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MP report blasts Ofgem

MP report blasts Ofgem

Category: Gas and electricity

Updated: 30/07/2013
First Published: 30/07/2013

This article was correct at the time of publication. It is now over 6 months old so the content may be out of date.

The energy regulator, Ofgem, has been heavily criticised by MPs over its lack of action in protecting consumers' interests.

A report by the Energy and Climate Change Committee (ECCC) found Ofgem had "been slow to respond to the need to improve transparency in the market", relating to three key review points previously outlined by the regulator to improve fairness and clarity in the energy sector:

• Reducing tariff complexity by limiting each supplier to offering no more than four core tariffs at any point in time.

• Providing customers with better and more relevant information including tools to help them navigate the market, and relevant prompts on what engaging in the market might be.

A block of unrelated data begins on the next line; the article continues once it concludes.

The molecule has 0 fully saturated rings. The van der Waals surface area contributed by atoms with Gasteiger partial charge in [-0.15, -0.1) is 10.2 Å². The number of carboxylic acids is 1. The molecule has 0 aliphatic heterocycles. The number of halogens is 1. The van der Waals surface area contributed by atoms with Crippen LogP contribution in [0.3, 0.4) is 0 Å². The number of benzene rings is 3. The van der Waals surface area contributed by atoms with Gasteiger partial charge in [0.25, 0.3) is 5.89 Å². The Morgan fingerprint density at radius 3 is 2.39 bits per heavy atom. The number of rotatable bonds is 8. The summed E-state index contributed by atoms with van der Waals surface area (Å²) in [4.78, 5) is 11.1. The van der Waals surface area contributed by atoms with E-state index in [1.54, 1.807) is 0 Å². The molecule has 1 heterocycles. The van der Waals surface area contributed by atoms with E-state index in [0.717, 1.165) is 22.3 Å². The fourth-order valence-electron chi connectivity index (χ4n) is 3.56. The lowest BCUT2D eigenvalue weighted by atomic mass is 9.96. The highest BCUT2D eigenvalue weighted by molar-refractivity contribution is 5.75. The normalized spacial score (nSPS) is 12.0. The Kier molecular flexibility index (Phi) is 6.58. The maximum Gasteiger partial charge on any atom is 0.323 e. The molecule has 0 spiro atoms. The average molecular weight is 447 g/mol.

• Providing greater confidence that an energy supplier will treat their customers fairly by requiring each supplier to develop management and business systems and processes to embed the Standards of Conduct in all aspects of their engagement with their consumers.

Ofgem claimed that it had been quick to respond to instances of poor transparency where it had been identified and stated that it will take time for customers to realise the full benefits of past actions and planned actions in the near future.

Mark Todd, founder of energyhelpline, said: "Energy bills have more than doubled in just seven years, with suppliers continuing to profit whilst vulnerable households struggle with unaffordable energy costs.

"Despite its role as regulator, Ofgem is generally seen as a rather ineffective paper tiger. It creates lots of rules, but at the same time has presided over rocketing prices and millions of households falling into fuel poverty.

"This means that many households are fearful of turning on the heating fully when it gets really cold. Another hard winter is on the horizon with more price rises likely in the autumn. At that point average bills may break the £1,500 mark for the first time in UK history," he warned.

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